Letting nature set its own course – changing a highly managed landscape to one of wildlife abundance
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By restoring the biodiversity of this land, we wish to connect with people engaged in similar activities and inspire others to join us on this journey that will provide an opportunity for local wildlife to bounce back. We understand that rewilding can mean different things to different people, and that connecting with people in a variety of ways is vital to change the way we view our natural world.
Image: Ambios Ltd
We are excited to be working with The Woodland Trust and Rewilding Britain to help facilitate a network of people based in Devon who are interested in rewilding, where they can connect and lean on each other for support, information and guidance.
A Devon Rewilding Network is currently in the planning stage. We will release more details here once the network has been launched.
Here is an overview of the projects currently being undertaken by the Devon Rewilding Network
In April 2020 we signed a 5-year lease on Home Farm Fields, 50 additional acres of registered parkland on the Sharpham Estate, with the vision of rewilding it and expanding our training resource. In July 2020, we submitted a management plan to Natural England to enter a Higher Tier Countryside Stewardship agreement. This was approved by both Natural England and Historic England. The plan lays out our intentions to restore Home Farm Fields to its original parkland condition, which includes opening up the viewpoints for managed access and replanting over 140 trees in their original locations from the 18th century. Alongside this, we will be introducing a small number of grazers (cows and pigs) who will be allowed free access to a combination of fields, reducing their overall impacts on the land and giving more space for wildlife to return. We are excited to share this journey with you.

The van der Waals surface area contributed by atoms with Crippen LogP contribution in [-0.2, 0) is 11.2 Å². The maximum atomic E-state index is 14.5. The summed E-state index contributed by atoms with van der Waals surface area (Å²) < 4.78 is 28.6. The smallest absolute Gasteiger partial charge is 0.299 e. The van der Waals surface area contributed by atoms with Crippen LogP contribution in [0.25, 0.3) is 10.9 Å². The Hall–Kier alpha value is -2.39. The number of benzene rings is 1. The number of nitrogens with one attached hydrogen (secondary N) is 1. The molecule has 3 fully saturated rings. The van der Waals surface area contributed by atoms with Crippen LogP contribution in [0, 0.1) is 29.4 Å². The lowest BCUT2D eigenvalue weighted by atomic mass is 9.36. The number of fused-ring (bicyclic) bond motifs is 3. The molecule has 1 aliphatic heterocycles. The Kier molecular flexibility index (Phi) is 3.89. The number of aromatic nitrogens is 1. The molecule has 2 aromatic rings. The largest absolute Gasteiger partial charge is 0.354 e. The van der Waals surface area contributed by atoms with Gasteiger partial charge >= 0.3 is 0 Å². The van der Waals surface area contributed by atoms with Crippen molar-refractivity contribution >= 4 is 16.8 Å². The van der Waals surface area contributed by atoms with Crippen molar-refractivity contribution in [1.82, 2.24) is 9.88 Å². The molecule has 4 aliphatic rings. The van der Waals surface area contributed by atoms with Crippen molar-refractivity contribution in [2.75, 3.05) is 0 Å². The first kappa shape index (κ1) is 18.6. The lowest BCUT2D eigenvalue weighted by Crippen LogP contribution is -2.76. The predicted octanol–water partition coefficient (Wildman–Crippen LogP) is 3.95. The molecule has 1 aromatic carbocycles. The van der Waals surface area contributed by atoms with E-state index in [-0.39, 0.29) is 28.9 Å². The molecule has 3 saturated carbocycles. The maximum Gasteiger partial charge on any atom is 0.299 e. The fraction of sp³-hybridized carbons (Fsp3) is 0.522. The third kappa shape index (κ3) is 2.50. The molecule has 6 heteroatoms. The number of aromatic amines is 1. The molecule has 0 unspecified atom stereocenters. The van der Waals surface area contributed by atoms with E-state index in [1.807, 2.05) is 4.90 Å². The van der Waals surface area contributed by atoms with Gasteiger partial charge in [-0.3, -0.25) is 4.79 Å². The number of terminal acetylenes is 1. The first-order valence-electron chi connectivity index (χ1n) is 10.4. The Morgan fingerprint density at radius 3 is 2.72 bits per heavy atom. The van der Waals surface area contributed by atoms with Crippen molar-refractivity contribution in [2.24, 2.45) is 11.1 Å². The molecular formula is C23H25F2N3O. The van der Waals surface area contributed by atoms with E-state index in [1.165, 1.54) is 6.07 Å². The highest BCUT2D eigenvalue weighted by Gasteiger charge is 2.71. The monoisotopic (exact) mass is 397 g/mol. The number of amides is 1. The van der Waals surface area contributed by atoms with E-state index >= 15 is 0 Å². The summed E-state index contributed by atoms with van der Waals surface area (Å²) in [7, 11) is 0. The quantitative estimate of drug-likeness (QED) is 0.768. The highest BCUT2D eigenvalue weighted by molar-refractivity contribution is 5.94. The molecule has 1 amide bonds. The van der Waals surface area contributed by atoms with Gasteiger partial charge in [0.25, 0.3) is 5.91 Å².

Having a landscape to learn from that is prioritising land management for wildlife is critical for our nature conservation trainees – many of whom will go on to be the next generation of wildlife professionals.
Future plans for the project include:
- Introducing small numbers of native cows and ponies to extensively graze the land
- Pigs will be put on the land periodically to provide 'rooting' disturbance
- Woodland management to retain deadwood on site, including standing deadwood where safe to do so
- Planting 140 native parkland trees
- Green haying and seed spreading for species-rich grassland
- Land drains to be located and filled-in to promote natural ground water conditions
- Diverse ecological monitoring